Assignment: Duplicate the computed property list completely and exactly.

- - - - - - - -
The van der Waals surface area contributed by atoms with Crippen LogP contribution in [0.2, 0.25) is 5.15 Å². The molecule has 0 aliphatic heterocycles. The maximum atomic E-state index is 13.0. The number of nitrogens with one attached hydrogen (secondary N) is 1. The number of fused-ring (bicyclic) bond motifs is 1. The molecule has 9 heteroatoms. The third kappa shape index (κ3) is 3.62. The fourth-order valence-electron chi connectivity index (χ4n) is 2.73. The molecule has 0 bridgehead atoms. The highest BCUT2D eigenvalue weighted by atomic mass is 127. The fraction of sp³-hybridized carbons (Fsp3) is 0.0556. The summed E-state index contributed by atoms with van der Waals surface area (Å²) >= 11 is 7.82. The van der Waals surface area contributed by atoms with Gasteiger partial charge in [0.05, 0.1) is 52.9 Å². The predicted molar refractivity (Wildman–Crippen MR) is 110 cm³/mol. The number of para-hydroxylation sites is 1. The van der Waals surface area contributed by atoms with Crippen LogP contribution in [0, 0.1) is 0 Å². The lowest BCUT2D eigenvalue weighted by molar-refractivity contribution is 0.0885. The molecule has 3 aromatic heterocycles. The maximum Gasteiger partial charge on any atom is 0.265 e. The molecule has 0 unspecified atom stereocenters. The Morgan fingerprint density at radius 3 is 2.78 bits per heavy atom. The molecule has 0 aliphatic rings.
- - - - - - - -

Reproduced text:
The van der Waals surface area contributed by atoms with Crippen LogP contribution in [0.2, 0.25) is 5.15 Å². The molecule has 0 aliphatic heterocycles. The maximum atomic E-state index is 13.0. The number of nitrogens with one attached hydrogen (secondary N) is 1. The number of fused-ring (bicyclic) bond motifs is 1. The molecule has 9 heteroatoms. The third kappa shape index (κ3) is 3.62. The fourth-order valence-electron chi connectivity index (χ4n) is 2.73. The molecule has 0 bridgehead atoms. The highest BCUT2D eigenvalue weighted by atomic mass is 127. The fraction of sp³-hybridized carbons (Fsp3) is 0.0556. The summed E-state index contributed by atoms with van der Waals surface area (Å²) >= 11 is 7.82. The van der Waals surface area contributed by atoms with Gasteiger partial charge in [0.05, 0.1) is 52.9 Å². The predicted molar refractivity (Wildman–Crippen MR) is 110 cm³/mol. The number of para-hydroxylation sites is 1. The van der Waals surface area contributed by atoms with Crippen LogP contribution in [0, 0.1) is 0 Å². The lowest BCUT2D eigenvalue weighted by molar-refractivity contribution is 0.0885. The molecule has 3 aromatic heterocycles. The maximum Gasteiger partial charge on any atom is 0.265 e. The molecule has 0 unspecified atom stereocenters. The Morgan fingerprint density at radius 3 is 2.78 bits per heavy atom. The molecule has 0 aliphatic rings.